US-backed Vodafone and China-backed MTN are only bidders for Ethiopia
Ethiopia received just two bids, from MTN working China’s Silk Road Fund and a US-backed and Vodafone-led consortium, for its two telecoms licences this morning.
The Ministry of Finance sealed its doors (pictured) when the 10:00 deadline for bids had expired, and said it would make a formal announcement after the technical and financial evaluation is completed.
MTN made it clear that it is backed by the Silk Road Fund, a Chinese state-owned investment fund designed to foster increased investment in countries along the country’s One Belt, One Road, economic development project.
The Vodafone consortium is backed by the US government’s International Development Finance Corporation (IFC), which has given a loan of US$500 million, and the UK-backed CDC. The IFC earlier this year invested $300 million in Africa Data Centres, owned by Liquid Intelligent Technologies, formerly Liquid Telecom.
The US and UK financial backing would almosts certainly preclude the possibility of Vodafone using Huawei or ZTE technology for its bid.
Shameel Joosub, CEO of Vodacom group, said today: “We are submitting a strong tender as the Global Partnership for Ethiopia consortium led by Safaricom. It is never an easy job to open up a country’s telecom market, yet the Ethiopian government has managed to move forward with a large number of the regulations required for the benefit of 110 million Ethiopians. The country’s authorities have also repeatedly committed to create and maintain a level playing field for all, giving us confidence that the next round of regulations will be tackled as soon as possible. Our Global Partnership for Ethiopia has a unique mix of experience and know how to help transform Ethiopia into a modern digital economy and to positively impact the lives of Ethiopians.”
Balcha Reba, director general of the Ethiopian Communications Authority (ECA) issued a carefully written statement avoiding the clear fact that there were only two bids, despite two extensions of the deadline from an original date of 10 December 2020 in a process that was already months or years behind schedule.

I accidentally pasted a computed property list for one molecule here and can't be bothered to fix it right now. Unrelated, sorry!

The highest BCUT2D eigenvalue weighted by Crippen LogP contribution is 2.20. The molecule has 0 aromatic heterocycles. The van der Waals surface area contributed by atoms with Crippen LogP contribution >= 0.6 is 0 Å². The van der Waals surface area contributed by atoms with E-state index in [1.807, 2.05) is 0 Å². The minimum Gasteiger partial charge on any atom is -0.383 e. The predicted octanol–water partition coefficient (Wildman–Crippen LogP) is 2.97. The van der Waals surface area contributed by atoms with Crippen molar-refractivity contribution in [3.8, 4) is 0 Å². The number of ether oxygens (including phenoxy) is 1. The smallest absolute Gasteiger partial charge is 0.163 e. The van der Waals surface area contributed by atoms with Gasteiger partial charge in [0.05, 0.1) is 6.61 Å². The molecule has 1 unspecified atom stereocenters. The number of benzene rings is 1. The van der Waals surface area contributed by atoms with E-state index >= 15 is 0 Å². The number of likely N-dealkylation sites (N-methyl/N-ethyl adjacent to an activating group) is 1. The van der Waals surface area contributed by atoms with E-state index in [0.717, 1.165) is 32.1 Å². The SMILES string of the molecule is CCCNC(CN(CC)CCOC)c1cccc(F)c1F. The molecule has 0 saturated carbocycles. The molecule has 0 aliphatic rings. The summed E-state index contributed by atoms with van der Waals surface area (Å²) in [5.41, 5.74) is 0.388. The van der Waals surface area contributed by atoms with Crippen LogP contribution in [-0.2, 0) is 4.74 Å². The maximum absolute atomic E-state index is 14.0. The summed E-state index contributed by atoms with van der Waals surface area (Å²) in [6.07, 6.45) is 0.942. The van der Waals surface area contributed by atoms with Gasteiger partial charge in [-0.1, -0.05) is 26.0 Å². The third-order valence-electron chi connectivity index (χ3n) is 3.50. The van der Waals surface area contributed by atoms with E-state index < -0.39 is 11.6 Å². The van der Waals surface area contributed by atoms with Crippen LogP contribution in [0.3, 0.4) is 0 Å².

The ECA held a virtual meeting in November 2020 at which 120 stakeholders took part. This “was an extension of the several months-long consultations as well as the Authority’s continued effort to ensure the process is achieved in a fair and transparent manner”, said the ECA at the time.
Now the ECA is putting a brave face on it, saying: “We are delighted to have had interest from established telecoms operators around the world.”
The ECA acknowledged that interest “in this unprecedented opportunity” was from companies “including … Africa’s two telecoms giants, MTN, the largest telecoms operator on the continent, and the Vodafone/Vodacom consortium, including Kenya’s largest telecoms provider, Safaricom.” But it named no other operators.
The Ministry of Finance also tweeted pictures of two executives, from MTN and the Vodafone group, signing documents in its headquarters, before adding a picture showing the doors sealed after the deadline passed.
The ministry said in the tweet accompanying the two pictures: “Delighted to have received the bids for the nationwide telecom service licenses from two giant telecom operators consortium of Safaricom (Kenya), Vodafone Group (UK), Vodacom Group (South Africa), CDC Group (UK), & Sumitomo Corporation (Japan) #MTN Group Limited.”
In February Vodafone told Capacity its Kenyan subsidiary Safaricom “will be the lead partner” in a bid for Ethiopia, working with its main shareholder, Vodacom of South Africa. Vodafone is the main shareholder in Vodacom. Vodafone told Capacity that technological support will come from Sumitomo, the Japanese company that has been working in Myanmar with KDDI and state-owned operator MPT.
Vodafone said this morning that it was checking the wording of the Ministry of Finance’s statement, to clarify whether there were just the two bidders.
MTN said in a statement this morning: “MTN Group confirms that it is participating with equity partners in a bid for a telecoms licence in Ethiopia, Africa’s second most-populous country which represents the last and largest telco liberalisation opportunity in the world.”
The group added: “Our participation is aligned with our strategy, Ambition 2025, focusing on capturing growth from digital acceleration across the continent. It has been made in partnership with Silk Road Fund from China. Other partners will be disclosed on a successful bid outcome.”
Ralph Mupita, president and CEO of MTN group, said: “Ethiopia provides the largest telecommunication and digital services growth opportunity in Africa over the medium term and fits into our pan-Africa focus and platform strategy. We are being guided by our capital allocation framework in our assessment of this opportunity.”
Orange is known to be interested in the Ethiopian market. However the government of Ethiopia has said it wants to sell shares in the current monopoly provider, Ethio Telecom, and is likely to bid for a stake. Orange in the past had a management contract with Ethio Telecom.